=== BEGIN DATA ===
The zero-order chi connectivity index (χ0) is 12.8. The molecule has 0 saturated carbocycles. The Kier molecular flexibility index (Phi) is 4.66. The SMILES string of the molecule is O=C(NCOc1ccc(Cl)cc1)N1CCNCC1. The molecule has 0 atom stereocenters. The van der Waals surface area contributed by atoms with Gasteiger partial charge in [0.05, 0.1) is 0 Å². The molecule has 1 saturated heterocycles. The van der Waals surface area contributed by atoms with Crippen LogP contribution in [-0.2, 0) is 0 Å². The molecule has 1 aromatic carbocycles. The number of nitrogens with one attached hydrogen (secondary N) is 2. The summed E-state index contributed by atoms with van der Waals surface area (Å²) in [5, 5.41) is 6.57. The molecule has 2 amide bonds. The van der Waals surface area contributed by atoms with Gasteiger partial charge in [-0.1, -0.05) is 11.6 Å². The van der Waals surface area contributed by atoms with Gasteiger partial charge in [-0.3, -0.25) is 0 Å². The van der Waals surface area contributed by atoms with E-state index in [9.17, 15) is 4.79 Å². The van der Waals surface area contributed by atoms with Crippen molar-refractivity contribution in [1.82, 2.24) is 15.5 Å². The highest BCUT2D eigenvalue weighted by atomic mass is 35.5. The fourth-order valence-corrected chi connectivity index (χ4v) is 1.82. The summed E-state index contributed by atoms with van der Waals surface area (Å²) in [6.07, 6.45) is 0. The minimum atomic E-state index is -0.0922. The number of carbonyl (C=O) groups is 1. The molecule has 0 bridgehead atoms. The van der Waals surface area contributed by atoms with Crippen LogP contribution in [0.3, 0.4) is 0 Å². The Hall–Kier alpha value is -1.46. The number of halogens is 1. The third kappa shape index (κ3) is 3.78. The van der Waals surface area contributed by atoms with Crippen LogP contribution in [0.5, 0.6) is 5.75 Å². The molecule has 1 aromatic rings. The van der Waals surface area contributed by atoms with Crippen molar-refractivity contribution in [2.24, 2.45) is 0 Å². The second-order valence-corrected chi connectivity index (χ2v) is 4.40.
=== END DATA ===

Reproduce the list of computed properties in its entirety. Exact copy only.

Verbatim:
The zero-order chi connectivity index (χ0) is 12.8. The molecule has 0 saturated carbocycles. The Kier molecular flexibility index (Phi) is 4.66. The SMILES string of the molecule is O=C(NCOc1ccc(Cl)cc1)N1CCNCC1. The molecule has 0 atom stereocenters. The van der Waals surface area contributed by atoms with Gasteiger partial charge in [0.05, 0.1) is 0 Å². The molecule has 1 saturated heterocycles. The van der Waals surface area contributed by atoms with Crippen LogP contribution in [-0.2, 0) is 0 Å². The molecule has 1 aromatic carbocycles. The number of nitrogens with one attached hydrogen (secondary N) is 2. The summed E-state index contributed by atoms with van der Waals surface area (Å²) in [5, 5.41) is 6.57. The molecule has 2 amide bonds. The van der Waals surface area contributed by atoms with Gasteiger partial charge in [-0.1, -0.05) is 11.6 Å². The van der Waals surface area contributed by atoms with Gasteiger partial charge in [-0.3, -0.25) is 0 Å². The van der Waals surface area contributed by atoms with E-state index in [9.17, 15) is 4.79 Å². The van der Waals surface area contributed by atoms with Crippen molar-refractivity contribution in [1.82, 2.24) is 15.5 Å². The highest BCUT2D eigenvalue weighted by atomic mass is 35.5. The fourth-order valence-corrected chi connectivity index (χ4v) is 1.82. The summed E-state index contributed by atoms with van der Waals surface area (Å²) in [6.07, 6.45) is 0. The minimum atomic E-state index is -0.0922. The number of carbonyl (C=O) groups is 1. The molecule has 0 bridgehead atoms. The van der Waals surface area contributed by atoms with Crippen LogP contribution in [0.3, 0.4) is 0 Å². The Hall–Kier alpha value is -1.46. The number of halogens is 1. The third kappa shape index (κ3) is 3.78. The van der Waals surface area contributed by atoms with Crippen LogP contribution in [0.5, 0.6) is 5.75 Å². The molecule has 1 aromatic rings. The van der Waals surface area contributed by atoms with Crippen molar-refractivity contribution in [2.24, 2.45) is 0 Å². The second-order valence-corrected chi connectivity index (χ2v) is 4.40.